As StateImpact Texas points out, Texas needs just the right kind of storms, moist enough to drench the dry zones, but not powerful enough to erode the coastline, which is currently receding at an average rate of six feet per year

A 40-year old man is now in stable condition after he was stung by bees about 300 times this morning in Pflugerville.

The Texas AgriLife Extension Office says they’re seeing higher populations of most types of insects this year – including aphids, cicadas and bees.

“Since we’ve been having more rain this year, there have been more plants available as a food source and the honey bees have an opportunity to collect nectar so there do tend to me more numbers – I’ve been getting more calls on bees than I have in the past few years," Extension Program Specialist Wizzie Brown says.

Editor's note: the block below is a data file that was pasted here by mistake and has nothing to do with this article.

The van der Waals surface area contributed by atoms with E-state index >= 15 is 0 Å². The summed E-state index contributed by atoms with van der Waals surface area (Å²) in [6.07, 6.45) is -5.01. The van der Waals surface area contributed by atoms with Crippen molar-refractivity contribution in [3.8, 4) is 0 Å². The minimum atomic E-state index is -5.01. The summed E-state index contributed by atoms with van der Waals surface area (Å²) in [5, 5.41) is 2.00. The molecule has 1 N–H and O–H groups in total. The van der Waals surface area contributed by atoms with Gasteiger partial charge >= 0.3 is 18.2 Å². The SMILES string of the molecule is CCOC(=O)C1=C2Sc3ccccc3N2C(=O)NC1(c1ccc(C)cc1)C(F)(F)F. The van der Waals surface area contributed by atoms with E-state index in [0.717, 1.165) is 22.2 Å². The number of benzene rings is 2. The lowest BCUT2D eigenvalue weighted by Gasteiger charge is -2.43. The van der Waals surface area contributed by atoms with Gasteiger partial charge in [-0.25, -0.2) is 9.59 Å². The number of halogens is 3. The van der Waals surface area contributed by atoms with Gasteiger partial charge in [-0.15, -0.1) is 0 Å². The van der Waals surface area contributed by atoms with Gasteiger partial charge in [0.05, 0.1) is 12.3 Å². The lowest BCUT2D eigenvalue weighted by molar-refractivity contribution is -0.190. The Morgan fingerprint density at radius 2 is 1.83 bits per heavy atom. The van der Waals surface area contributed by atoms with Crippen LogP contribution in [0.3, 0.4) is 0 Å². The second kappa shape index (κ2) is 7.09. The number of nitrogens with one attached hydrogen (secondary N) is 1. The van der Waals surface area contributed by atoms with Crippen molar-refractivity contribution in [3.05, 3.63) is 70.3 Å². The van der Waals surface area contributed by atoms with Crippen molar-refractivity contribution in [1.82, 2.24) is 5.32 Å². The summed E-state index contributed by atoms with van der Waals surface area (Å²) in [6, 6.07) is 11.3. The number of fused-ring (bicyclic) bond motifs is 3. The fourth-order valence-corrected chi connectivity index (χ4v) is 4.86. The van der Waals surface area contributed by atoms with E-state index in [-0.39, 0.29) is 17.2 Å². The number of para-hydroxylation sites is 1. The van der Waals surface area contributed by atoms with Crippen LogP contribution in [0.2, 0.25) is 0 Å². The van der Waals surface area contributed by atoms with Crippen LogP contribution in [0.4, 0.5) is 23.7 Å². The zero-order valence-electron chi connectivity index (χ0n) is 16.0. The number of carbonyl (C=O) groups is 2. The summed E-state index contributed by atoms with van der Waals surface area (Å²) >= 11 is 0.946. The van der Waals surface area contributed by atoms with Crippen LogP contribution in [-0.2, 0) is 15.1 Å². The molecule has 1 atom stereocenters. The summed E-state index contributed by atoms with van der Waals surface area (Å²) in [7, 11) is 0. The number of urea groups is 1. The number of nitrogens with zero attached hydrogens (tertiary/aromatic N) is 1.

U.S. Drought Monitor

As far as the Texas drought goes, no news might be good news.

After steadily improving for months, the U.S. Drought Monitor map shows statewide drought conditions have reached a plateau.

Heavy rains two weeks ago brought more than 10 percent of the state out of any drought. That number remains steady.

U.S. Drought Monitor

Recent rain has lifted much of the Austin area from “severe” to “moderate” drought.

The latest U.S. Drought Monitor map shows an improvement across almost all of Central Texas. Williamson County went from extreme drought down to severe. And areas around Bastrop have improved to abnormally dry.

In fact, 12 percent of the state – much of Eastern Texas – is now classified as completely out of drought conditions.